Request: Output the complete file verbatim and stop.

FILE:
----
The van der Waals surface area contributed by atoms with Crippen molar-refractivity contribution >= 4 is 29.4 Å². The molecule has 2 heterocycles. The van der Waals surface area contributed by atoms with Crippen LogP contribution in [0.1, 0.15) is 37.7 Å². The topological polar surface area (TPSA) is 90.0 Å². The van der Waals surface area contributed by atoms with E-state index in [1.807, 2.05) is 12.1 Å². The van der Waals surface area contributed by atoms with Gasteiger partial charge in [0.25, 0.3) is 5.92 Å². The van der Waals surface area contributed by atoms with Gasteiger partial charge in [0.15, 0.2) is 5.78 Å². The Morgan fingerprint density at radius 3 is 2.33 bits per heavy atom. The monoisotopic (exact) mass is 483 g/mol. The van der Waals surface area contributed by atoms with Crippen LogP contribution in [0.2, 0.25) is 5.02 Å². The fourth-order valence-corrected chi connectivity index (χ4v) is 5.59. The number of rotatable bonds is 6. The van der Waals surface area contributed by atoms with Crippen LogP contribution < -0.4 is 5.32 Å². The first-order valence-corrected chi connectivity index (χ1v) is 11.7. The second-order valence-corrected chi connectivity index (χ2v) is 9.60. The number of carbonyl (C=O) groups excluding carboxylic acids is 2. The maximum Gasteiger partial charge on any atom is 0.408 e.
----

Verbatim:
The van der Waals surface area contributed by atoms with Crippen molar-refractivity contribution >= 4 is 29.4 Å². The molecule has 2 heterocycles. The van der Waals surface area contributed by atoms with Crippen LogP contribution in [0.1, 0.15) is 37.7 Å². The topological polar surface area (TPSA) is 90.0 Å². The van der Waals surface area contributed by atoms with E-state index in [1.807, 2.05) is 12.1 Å². The van der Waals surface area contributed by atoms with Gasteiger partial charge in [0.25, 0.3) is 5.92 Å². The van der Waals surface area contributed by atoms with Gasteiger partial charge in [0.15, 0.2) is 5.78 Å². The Morgan fingerprint density at radius 3 is 2.33 bits per heavy atom. The monoisotopic (exact) mass is 483 g/mol. The van der Waals surface area contributed by atoms with Crippen LogP contribution in [0.2, 0.25) is 5.02 Å². The fourth-order valence-corrected chi connectivity index (χ4v) is 5.59. The number of rotatable bonds is 6. The van der Waals surface area contributed by atoms with Crippen LogP contribution < -0.4 is 5.32 Å². The first-order valence-corrected chi connectivity index (χ1v) is 11.7. The second-order valence-corrected chi connectivity index (χ2v) is 9.60. The number of carbonyl (C=O) groups excluding carboxylic acids is 2. The maximum Gasteiger partial charge on any atom is 0.408 e.